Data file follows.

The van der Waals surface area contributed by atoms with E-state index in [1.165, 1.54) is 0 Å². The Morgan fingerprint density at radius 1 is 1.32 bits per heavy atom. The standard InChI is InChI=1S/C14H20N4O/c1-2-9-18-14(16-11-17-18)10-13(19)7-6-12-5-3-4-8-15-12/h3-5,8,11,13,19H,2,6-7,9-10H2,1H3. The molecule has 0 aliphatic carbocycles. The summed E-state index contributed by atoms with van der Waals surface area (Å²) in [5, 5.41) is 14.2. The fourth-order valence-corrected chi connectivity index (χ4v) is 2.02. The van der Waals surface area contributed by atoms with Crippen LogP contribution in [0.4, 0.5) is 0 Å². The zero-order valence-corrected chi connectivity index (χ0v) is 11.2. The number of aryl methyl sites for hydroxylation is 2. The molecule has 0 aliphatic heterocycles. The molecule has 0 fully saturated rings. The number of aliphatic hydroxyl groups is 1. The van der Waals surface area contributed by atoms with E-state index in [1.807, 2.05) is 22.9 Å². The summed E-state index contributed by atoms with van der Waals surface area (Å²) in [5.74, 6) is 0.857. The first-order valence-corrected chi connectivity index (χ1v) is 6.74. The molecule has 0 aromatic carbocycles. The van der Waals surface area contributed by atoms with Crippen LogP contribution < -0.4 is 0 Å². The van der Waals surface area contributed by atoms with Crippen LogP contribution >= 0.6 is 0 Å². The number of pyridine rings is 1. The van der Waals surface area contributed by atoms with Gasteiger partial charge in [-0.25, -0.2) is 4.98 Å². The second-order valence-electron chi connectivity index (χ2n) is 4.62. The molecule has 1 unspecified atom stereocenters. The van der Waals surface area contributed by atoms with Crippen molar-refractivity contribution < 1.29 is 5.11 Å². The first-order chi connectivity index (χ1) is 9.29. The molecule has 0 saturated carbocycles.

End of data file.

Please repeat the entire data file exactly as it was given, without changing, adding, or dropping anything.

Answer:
The van der Waals surface area contributed by atoms with E-state index in [1.165, 1.54) is 0 Å². The Morgan fingerprint density at radius 1 is 1.32 bits per heavy atom. The standard InChI is InChI=1S/C14H20N4O/c1-2-9-18-14(16-11-17-18)10-13(19)7-6-12-5-3-4-8-15-12/h3-5,8,11,13,19H,2,6-7,9-10H2,1H3. The molecule has 0 aliphatic carbocycles. The summed E-state index contributed by atoms with van der Waals surface area (Å²) in [5, 5.41) is 14.2. The fourth-order valence-corrected chi connectivity index (χ4v) is 2.02. The van der Waals surface area contributed by atoms with Crippen LogP contribution in [0.4, 0.5) is 0 Å². The zero-order valence-corrected chi connectivity index (χ0v) is 11.2. The number of aryl methyl sites for hydroxylation is 2. The molecule has 0 aliphatic heterocycles. The molecule has 0 fully saturated rings. The number of aliphatic hydroxyl groups is 1. The van der Waals surface area contributed by atoms with E-state index in [1.807, 2.05) is 22.9 Å². The summed E-state index contributed by atoms with van der Waals surface area (Å²) in [5.74, 6) is 0.857. The first-order valence-corrected chi connectivity index (χ1v) is 6.74. The molecule has 0 aromatic carbocycles. The van der Waals surface area contributed by atoms with Crippen LogP contribution < -0.4 is 0 Å². The van der Waals surface area contributed by atoms with Crippen LogP contribution >= 0.6 is 0 Å². The number of pyridine rings is 1. The van der Waals surface area contributed by atoms with Gasteiger partial charge in [-0.25, -0.2) is 4.98 Å². The second-order valence-electron chi connectivity index (χ2n) is 4.62. The molecule has 1 unspecified atom stereocenters. The van der Waals surface area contributed by atoms with Crippen molar-refractivity contribution < 1.29 is 5.11 Å². The first-order chi connectivity index (χ1) is 9.29. The molecule has 0 saturated carbocycles.